The main stumbling block for most people is that they’re working toward the wrong thing. They want to attain enlightenment to be free of suffering. They want to be seen as being wise and peaceful and beyond reproach. They imagine having no hassles. That’s what enlightenment is to most people: no hassles.
Does that seem as lame as it actually is? Because that is a super lame definition of enlightenment. I totally understand that there’s good reasons people think that, but let’s clear up right away that it is totally wrong. Working toward that will just delay you in getting to where you’re really going.
Do you think the people who know me would call me enlightened? Very few would. Most would think that was ridiculous. And I don’t blame them. Because they, like you, don’t imagine someone like me when they imagine someone enlightened. They also don’t think of themselves that way.
Most people think an enlightened person should almost float and make no mistakes and speak in Asian rhythms. But that’s the TV version of enlightenment. The Dalai Lama often talks about his bad temper. So maybe you’re not so far from where he is after all, huh?
Real enlightenment is pure freedom. The freedom to have a view and the freedom to allow others to have theirs too. It’s the freedom to be wrong, or to change our minds. Or to not be sure. The freedom from replaying narratives about —or otherwise caring about— other people’s opinions or criticisms. The freedom to make mistakes and therefore the freedom from guilt.
Enlightenment is created by focusing on the present moment thanks to having achieved temporary satisfaction with ourselves in the sense that we are confident we are good people and that any troubles we cause are inadvertent and unintentional.
When you’re enlightened you may not like everyone but you do love everyone. So you allow them to be who they are, even when that person conflicts with who you are. Because the enlightened person knows that’s like two characters arguing on a stage, in a play. It makes no sense for the actors to spend their night angry about the argument even after the play is over.
The reason that makes no sense is because that was the character’s argument. The character is just a set of beliefs the actor is portraying. But being an individual is expressed through choices based on our beliefs. So in then end, we really are all just slowly evolving patterns of choice. We’re all characters in life’s great movie, arguing from a position of who we think we are.
The important part is, our beliefs were randomly dictated by the experiences we just happened to have in life. So if our choices are informed by our random experiences growing up, why take being that person (us) so seriously? The role’s 60-90 years if we’re lucky. After that, no matter how good we were they write us out of the show.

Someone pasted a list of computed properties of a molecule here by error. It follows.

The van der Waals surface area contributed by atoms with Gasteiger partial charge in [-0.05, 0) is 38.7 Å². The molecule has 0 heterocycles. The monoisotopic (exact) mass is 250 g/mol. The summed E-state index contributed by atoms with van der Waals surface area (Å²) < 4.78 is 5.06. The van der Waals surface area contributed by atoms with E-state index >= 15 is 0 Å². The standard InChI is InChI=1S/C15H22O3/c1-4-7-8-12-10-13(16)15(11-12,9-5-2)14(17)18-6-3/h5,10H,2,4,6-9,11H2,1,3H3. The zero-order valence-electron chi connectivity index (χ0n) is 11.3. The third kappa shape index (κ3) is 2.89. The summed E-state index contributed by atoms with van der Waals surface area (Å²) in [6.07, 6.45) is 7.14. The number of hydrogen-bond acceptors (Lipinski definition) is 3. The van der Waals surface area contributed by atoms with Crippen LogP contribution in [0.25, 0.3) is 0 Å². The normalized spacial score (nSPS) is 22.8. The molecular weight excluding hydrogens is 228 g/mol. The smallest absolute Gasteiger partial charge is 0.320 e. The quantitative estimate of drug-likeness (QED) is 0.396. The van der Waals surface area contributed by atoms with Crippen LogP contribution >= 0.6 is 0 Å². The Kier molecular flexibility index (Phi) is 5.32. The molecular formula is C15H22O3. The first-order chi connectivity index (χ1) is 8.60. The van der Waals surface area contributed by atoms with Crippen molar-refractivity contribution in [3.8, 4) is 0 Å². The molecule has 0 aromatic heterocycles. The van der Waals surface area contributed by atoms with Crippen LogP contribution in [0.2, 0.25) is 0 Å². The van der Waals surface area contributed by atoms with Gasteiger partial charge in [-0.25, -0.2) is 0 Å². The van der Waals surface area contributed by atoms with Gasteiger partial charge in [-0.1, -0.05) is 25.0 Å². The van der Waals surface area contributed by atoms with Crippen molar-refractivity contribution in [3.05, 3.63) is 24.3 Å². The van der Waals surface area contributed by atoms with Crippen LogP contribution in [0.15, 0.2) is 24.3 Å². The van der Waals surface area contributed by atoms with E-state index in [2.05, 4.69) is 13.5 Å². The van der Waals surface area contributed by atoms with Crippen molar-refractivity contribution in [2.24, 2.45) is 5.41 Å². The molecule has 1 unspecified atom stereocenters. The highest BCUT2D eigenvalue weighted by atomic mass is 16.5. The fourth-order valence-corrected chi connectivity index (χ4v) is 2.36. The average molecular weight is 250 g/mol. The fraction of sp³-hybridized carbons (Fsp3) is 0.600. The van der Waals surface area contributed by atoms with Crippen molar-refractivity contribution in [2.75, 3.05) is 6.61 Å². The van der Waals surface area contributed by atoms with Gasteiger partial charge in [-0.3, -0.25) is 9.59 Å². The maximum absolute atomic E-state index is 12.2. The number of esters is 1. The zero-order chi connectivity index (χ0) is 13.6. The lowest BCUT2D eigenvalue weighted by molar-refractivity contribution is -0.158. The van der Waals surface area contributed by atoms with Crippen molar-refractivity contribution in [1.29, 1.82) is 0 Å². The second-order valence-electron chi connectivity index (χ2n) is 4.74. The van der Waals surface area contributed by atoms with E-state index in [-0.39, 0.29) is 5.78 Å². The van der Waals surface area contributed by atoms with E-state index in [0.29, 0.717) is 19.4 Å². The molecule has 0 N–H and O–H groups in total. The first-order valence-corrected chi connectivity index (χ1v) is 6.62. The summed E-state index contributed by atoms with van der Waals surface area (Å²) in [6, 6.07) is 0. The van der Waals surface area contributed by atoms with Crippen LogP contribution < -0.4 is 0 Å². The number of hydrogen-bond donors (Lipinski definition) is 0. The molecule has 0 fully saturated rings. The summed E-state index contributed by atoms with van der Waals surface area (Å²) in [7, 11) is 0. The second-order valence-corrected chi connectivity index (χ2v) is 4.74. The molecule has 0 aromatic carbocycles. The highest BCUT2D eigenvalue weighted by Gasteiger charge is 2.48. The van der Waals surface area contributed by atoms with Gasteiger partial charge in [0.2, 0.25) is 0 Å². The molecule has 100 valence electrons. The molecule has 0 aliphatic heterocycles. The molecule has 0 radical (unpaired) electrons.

Since it’s all just for its own sake, why not just see life like Shakespeare suggested: “All the world is a stage, and all the men and women merely players.” Don’t take yourself or other people too seriously and you’ll find life is quite enjoyable without any effort at all. And then you’ll realize that there are enlightened people all around you. Not a lot of them, but there’s people that get it.
People that have quiet non-judgmental ego-free minds. But most people live in a sea of their own instructions on how to get this or avoid that. They’re always wanting. Enlightened people don’t want. They Are, or they Be. And there’s nothing you could want that could ever be as good as Be-ing. Not even no-suffering.
Don’t try to be calm and holy and perfect. Be human. Fully unapologetically human. Including your mistakes, misjudgments and misses. That is part of being human. Someone saying you can’t ever do that is like telling the person they can’t be human. No way. That’s not how it works. We’re all born with our humanity. It is ours. The rest is just people’s ideas and opinions.
So instead of being holy or righteous or sanguine, be your whole and complete self instead. Because that is who the universe is waiting for. Enjoy.
A serious childhood brain injury lead Scott to spend his entire life meditating on the concepts of thought, consciousness, reality and identity. It made others as strange to him as he was to them. When he realized people were confused by their own over-thinking, Scott began teaching others to understand reality. He is currently CBC Radio Active’s Wellness Columnist, as well as a writer, speaker and mindfulness instructor based in Edmonton, AB where he still finds it strange to write about himself in the third person.